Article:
Jill Marzion is a family photographer located in the Milwaukee, Wisconsin. In a short time, Jill’s little hobby of photography transformed into a full-blown passion for capturing all of the beautiful details of life. Visit Jill’s studio website to see more of her professional work.
Like many of us, I used to only break out my camera for the “big stuff.” Birthday parties, holidays, graduations, you know the drill. While those moments are important and worth documenting, my world completely changed when I purchased my first DSLR. All of the sudden, the mundane seemed magnificent and the ordinary moments seemed extraordinary.
Here are a few tips so you can start capturing the everyday:
Make it a habit. Bring your camera with you everywhere and have it ready. I always carry a spare battery in my bag and keep plenty of SD cards. It’s like a seatbelt: once you are in the habit of using it, you feel naked without it!
Post your pictures somewhere. I have a personal blog that I keep as a little diary of our days. Try a photo-a-day challenge on Instagram, it is a fun experience that will help you get in the routine of shooting. I loved it so much that I collaborated with others to start a 365 project: @my_365
When in doubt, whip it out. I have so many images at Target, the bookstore, grocery shopping, etc. At first it felt a little strange, but what I capture from different locations is a great reminder of our day-to-day life.
Capture children in their element. Brushing teeth, playing with the iPad, reading, relaxing, helping make dinner, counting their money, painting nails, etc. Anything that they enjoy doing, photograph it! These are the moments that we cherish as parents and your children will adore these snapshots when they are older.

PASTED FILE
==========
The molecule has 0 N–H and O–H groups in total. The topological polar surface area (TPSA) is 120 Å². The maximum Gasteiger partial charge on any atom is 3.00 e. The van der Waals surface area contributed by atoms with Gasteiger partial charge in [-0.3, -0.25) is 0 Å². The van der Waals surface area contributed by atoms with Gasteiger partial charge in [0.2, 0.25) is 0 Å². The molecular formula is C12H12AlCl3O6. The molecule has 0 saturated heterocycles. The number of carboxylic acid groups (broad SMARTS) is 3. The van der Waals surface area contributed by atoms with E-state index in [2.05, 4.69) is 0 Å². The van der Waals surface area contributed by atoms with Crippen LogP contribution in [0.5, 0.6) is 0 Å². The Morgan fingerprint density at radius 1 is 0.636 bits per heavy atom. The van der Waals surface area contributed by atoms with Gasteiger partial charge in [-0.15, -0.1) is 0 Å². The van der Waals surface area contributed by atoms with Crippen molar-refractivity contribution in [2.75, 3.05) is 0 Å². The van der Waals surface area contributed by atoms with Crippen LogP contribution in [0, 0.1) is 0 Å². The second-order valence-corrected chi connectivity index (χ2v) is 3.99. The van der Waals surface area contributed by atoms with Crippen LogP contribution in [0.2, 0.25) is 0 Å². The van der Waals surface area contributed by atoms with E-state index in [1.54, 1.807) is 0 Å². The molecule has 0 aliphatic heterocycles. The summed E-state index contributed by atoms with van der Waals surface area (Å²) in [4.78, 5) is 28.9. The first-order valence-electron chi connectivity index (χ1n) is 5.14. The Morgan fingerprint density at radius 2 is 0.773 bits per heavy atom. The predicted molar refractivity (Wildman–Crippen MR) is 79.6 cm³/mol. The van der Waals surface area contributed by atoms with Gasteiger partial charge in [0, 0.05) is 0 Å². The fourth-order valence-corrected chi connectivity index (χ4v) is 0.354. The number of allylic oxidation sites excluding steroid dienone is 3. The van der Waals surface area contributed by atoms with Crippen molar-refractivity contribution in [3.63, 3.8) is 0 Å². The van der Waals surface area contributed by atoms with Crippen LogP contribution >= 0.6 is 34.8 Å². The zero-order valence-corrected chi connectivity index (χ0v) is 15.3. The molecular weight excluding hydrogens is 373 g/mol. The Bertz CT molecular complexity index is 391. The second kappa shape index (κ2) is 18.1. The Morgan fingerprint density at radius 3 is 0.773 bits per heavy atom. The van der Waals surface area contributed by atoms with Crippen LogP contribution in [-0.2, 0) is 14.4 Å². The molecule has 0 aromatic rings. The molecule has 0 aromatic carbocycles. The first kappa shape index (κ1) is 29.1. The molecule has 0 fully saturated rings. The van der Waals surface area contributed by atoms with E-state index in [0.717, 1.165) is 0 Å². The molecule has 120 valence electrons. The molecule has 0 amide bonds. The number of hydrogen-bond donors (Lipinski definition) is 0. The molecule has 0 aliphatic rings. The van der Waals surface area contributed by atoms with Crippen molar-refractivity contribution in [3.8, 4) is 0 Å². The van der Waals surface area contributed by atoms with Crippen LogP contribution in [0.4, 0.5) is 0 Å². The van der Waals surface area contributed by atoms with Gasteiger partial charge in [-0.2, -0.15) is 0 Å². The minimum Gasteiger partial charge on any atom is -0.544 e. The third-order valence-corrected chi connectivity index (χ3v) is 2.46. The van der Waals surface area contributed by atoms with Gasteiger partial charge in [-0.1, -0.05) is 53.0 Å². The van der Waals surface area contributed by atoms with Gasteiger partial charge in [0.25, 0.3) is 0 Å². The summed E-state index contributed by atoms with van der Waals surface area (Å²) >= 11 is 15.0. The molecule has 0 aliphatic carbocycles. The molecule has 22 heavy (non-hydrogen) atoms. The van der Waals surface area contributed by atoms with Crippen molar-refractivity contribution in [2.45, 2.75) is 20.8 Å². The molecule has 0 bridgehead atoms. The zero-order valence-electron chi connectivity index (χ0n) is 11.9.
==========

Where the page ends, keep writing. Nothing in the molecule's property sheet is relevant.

Simplify by getting rid of clutter. Clutter is a big distraction in photos so if you take 5 minutes before you start shooting to pick up the space you are in, it will make your photos 10 times better!
Give directions and ask questions. If you’re looking for something specific, don’t be afraid to give some directions. If I want a genuine smile from my 8 year old, I will tell the other kids to tickle him. I will ask certain questions to evoke different emotions from them. Ex. “What is the most embarrassing thing that has ever happened to you?” As they think, I have the camera ready to catch that emotion.
Think outside the box. If my toddler is relaxing watching his favorite show or eating lunch, I am moving all around to get different angles of him. I shoot from the side, above, in front, etc. Don’t be afraid to try new things! Some of my favorite shots break the “rules” of photography and I still love them.
Focus on details. Think of all the teensy details that you love about your children. Bellies, curls, eyelashes and baby toes. Shoot, hands and feet can tell a story themselves!
Be you! The more I shoot for myself and what I love, the better my photos are.